I am a public middle school educator and have been for 33 years. I love my school and the students that enter into our building everyday. I have seen many changes in schools both positive and negative. The biggest change has been the parents not the children. All children are children and will always be children. Unfortunately, not all parents are parents.

  • Reply
    August 29, 2009 at 5:22 pm

    I agree with you about the end of year testing. What did they work so hard for all year if their advancement only depends on this one test?
    And the disrespect shown from the students and parents toward the school staff is shocking. I know if I had talked to an adult the way some students do nowadays, I would have been picking myself up off the floor.

  • Reply
    Julie at Elisharose
    August 29, 2009 at 5:15 pm

    We have mostly homeschooled our children. That alone is a big difference. I don’t know anyone who homeschooled when I was growing up. Now, most everyone I know either currently or has at some point homeschooled.
    And private schools are the second most popular choice. The public schools in our neighborhood are not only pathetic but also dangerous. Sadly, I think that is more the norm than the exception. There are fears of violence and disease at the huge public schools. Almost every one we know who doesn’t homeschool has chosed to send their children to smaller private schools where there is more emphasis on the individual child and they are safer. It’s really sad.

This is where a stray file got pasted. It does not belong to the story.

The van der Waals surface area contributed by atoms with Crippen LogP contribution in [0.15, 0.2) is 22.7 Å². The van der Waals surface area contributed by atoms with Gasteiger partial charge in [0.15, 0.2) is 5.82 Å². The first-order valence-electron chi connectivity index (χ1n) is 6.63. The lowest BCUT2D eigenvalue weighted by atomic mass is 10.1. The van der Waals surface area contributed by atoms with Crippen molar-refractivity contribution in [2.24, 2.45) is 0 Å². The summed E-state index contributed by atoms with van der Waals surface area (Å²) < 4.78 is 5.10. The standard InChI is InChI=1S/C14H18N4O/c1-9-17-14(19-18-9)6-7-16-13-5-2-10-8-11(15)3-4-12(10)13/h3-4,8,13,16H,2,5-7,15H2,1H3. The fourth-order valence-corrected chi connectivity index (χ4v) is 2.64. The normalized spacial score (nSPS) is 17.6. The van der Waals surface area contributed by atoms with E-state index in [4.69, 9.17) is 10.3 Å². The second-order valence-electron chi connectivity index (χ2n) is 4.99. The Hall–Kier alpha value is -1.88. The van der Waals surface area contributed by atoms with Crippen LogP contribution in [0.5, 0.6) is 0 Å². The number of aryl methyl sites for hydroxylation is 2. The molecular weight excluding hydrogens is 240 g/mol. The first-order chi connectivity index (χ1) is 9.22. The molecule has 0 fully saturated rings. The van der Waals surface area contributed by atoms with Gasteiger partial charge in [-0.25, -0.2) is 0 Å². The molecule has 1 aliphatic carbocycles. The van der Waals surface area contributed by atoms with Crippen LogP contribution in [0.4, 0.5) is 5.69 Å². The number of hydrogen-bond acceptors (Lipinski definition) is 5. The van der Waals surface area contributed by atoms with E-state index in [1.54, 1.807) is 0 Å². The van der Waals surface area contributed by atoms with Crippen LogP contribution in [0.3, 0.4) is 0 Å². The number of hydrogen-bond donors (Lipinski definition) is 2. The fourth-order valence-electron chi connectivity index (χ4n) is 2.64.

• Reply
    August 29, 2009 at 3:56 pm

    Yii, don’t even let me get started.
    My sister-in-law signed a “contract” for her 10 year old kid, saying that she’d make sure and get him a good night’s sleep and a hearty breakfast for test days.
    Did you know that this is why so many schools have changed their calendar and started earlier in the year? They want to get as many teaching days in before testing as they can. . .
    Of course, I’ve never known anyone not to take into serious consideration test scores when picking a neighborhood to move into or a school of choice to choose when they were moving or switching schools. The more students you get, the more funds you get. Also, if you can attract the parents that want a school with high test scores, you’re likely to have students that are easier to get high test scores out of. And on and on.